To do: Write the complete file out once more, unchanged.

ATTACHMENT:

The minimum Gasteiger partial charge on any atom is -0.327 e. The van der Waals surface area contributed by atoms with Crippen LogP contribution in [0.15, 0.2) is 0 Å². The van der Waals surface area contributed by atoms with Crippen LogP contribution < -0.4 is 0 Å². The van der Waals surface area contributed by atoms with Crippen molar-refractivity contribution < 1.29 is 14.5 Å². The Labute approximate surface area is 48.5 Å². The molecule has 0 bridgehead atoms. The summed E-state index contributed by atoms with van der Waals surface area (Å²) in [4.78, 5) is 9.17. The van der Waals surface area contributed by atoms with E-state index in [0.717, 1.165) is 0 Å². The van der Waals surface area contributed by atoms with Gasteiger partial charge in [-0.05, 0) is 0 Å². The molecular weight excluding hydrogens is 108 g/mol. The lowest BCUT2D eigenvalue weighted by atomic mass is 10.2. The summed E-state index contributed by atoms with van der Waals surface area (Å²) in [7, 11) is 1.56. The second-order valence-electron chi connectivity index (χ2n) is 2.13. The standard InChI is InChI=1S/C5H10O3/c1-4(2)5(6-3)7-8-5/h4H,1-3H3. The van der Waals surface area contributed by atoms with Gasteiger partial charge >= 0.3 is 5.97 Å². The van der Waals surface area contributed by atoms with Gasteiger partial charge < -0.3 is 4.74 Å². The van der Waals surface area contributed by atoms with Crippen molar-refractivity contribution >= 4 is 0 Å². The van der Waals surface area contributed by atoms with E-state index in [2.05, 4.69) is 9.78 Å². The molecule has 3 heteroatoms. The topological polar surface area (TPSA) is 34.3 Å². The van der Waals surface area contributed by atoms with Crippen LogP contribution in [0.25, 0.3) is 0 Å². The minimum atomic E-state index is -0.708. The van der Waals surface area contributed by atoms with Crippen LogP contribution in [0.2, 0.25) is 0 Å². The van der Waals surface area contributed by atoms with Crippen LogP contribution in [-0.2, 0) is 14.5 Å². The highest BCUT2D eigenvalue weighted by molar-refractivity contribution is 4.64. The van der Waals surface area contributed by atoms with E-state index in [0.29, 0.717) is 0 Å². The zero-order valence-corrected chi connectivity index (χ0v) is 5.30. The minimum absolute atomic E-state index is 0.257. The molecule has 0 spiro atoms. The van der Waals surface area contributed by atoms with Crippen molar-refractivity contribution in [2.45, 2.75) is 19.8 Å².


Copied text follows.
The minimum Gasteiger partial charge on any atom is -0.327 e. The van der Waals surface area contributed by atoms with Crippen LogP contribution in [0.15, 0.2) is 0 Å². The van der Waals surface area contributed by atoms with Crippen LogP contribution < -0.4 is 0 Å². The van der Waals surface area contributed by atoms with Crippen molar-refractivity contribution < 1.29 is 14.5 Å². The Labute approximate surface area is 48.5 Å². The molecule has 0 bridgehead atoms. The summed E-state index contributed by atoms with van der Waals surface area (Å²) in [4.78, 5) is 9.17. The van der Waals surface area contributed by atoms with E-state index in [0.717, 1.165) is 0 Å². The van der Waals surface area contributed by atoms with Gasteiger partial charge in [-0.05, 0) is 0 Å². The molecular weight excluding hydrogens is 108 g/mol. The lowest BCUT2D eigenvalue weighted by atomic mass is 10.2. The summed E-state index contributed by atoms with van der Waals surface area (Å²) in [7, 11) is 1.56. The second-order valence-electron chi connectivity index (χ2n) is 2.13. The standard InChI is InChI=1S/C5H10O3/c1-4(2)5(6-3)7-8-5/h4H,1-3H3. The van der Waals surface area contributed by atoms with Gasteiger partial charge >= 0.3 is 5.97 Å². The van der Waals surface area contributed by atoms with Gasteiger partial charge < -0.3 is 4.74 Å². The van der Waals surface area contributed by atoms with Crippen molar-refractivity contribution >= 4 is 0 Å². The van der Waals surface area contributed by atoms with E-state index in [2.05, 4.69) is 9.78 Å². The molecule has 3 heteroatoms. The topological polar surface area (TPSA) is 34.3 Å². The van der Waals surface area contributed by atoms with Crippen LogP contribution in [0.25, 0.3) is 0 Å². The minimum atomic E-state index is -0.708. The van der Waals surface area contributed by atoms with Crippen LogP contribution in [0.2, 0.25) is 0 Å². The van der Waals surface area contributed by atoms with Crippen LogP contribution in [-0.2, 0) is 14.5 Å². The highest BCUT2D eigenvalue weighted by molar-refractivity contribution is 4.64. The van der Waals surface area contributed by atoms with E-state index in [0.29, 0.717) is 0 Å². The zero-order valence-corrected chi connectivity index (χ0v) is 5.30. The minimum absolute atomic E-state index is 0.257. The molecule has 0 spiro atoms. The van der Waals surface area contributed by atoms with Crippen molar-refractivity contribution in [2.45, 2.75) is 19.8 Å².